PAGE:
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Research - Education: Workshop
Red-figured volute-krater (bowl for mixing wine and water) showing the sacrifice of Iphigeneia. Agamemnon prepares to sacrifice her, but Artemis intervenes and turns her into a deer. The scene may have been inspired by Euripides' tragedy Iphigene. British Museum.
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by Archaeology Newsroom

The Emotional Life of the Leader in Ancient Greece and Modern America

Ephebe's Journey III

“The Emotional Life of the Leader in Ancient Greece and Modern America” is the topic of this year’s “Ephebe’s Journey” workshop, organized by the Centre of Hellenic Studies. It will take place on Friday, July 31-Saturday, August 1, 2015.

This two-day workshop will introduce students with an interest in civic participation and leadership to aspects of democracy, one of the ancient world’s most lasting legacies. Working with Professors Norman Sandridge (Howard University) and Kenny Morrell (Rhodes College), the participants will focus on the type of democracy that the Athenians developed and practiced during the fifth and fourth centuries BCE. No prior knowledge of the ancient world is required.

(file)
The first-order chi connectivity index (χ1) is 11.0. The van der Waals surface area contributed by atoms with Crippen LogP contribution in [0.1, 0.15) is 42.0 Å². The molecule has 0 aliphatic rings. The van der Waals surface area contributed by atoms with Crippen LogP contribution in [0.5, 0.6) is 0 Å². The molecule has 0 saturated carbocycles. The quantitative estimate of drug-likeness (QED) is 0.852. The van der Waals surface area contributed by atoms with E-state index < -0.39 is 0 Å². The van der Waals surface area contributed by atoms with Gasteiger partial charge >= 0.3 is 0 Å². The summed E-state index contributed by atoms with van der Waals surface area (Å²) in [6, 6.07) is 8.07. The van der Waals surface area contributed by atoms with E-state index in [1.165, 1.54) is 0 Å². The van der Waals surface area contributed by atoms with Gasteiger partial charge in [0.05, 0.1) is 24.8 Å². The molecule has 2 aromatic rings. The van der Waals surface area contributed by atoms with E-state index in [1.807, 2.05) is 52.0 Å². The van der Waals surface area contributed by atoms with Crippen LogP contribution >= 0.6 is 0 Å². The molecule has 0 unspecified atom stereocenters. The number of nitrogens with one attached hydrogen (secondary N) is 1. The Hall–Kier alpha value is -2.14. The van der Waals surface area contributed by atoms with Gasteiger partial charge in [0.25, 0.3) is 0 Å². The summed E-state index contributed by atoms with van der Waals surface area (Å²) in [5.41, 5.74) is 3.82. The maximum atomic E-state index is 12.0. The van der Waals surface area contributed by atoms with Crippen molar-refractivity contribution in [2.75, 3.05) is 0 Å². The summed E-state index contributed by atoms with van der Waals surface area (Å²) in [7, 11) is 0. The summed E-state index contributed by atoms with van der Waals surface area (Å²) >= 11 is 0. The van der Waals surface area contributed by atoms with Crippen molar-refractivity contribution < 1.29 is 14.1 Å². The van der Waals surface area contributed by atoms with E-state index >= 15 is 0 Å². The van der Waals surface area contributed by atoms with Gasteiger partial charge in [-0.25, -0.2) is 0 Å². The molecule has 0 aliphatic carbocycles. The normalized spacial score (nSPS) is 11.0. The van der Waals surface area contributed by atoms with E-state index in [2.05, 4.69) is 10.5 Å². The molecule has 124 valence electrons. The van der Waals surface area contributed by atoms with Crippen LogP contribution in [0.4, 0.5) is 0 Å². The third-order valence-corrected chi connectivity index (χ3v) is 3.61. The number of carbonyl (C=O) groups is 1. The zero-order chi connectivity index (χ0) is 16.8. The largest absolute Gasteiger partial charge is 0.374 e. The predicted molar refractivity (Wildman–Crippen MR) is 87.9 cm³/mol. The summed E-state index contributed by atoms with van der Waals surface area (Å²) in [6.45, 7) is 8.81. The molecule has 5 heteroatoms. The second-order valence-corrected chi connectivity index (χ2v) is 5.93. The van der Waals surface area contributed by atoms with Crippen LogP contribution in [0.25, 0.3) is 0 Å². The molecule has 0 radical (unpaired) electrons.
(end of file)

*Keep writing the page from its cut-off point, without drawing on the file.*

This year the focus lies on the emotional life of the leader within a democratic culture. The participants will compare examples of leadership in a modern submarine film, U-571 (2000) with Matthew McConaughey, to the leadership of Agamemnon in the Euripidean Tragedy, Iphigeneia at Aulis (c. 408 BCE). Each of these stories deals with the question of when it’s permissible for a leader to kill (or cause to be killed) one of the followers. Taking this question as a starting point, topics of sacrifice, decision-making, popular opinion, kinship, honor, and glory will be discussed. An online version of Euripides’ play is available here and should be read before the beginning of the workshop. Participants will also have the opportunity to participate in online discussion of issues surrounding the leader’s emotional life on the weeks leading up to the workshop.

The workshop will conclude with a discussion about the role of the humanities in the national conversations about leadership and citizenship.

Application

Deadline: July 1

To apply for this seminar, please fill out the online registration questionnaire.

Space for this seminar is limited; college students and recent graduates who are working at policy institutions and congressional offices for the summer in Washington, DC, will have priority.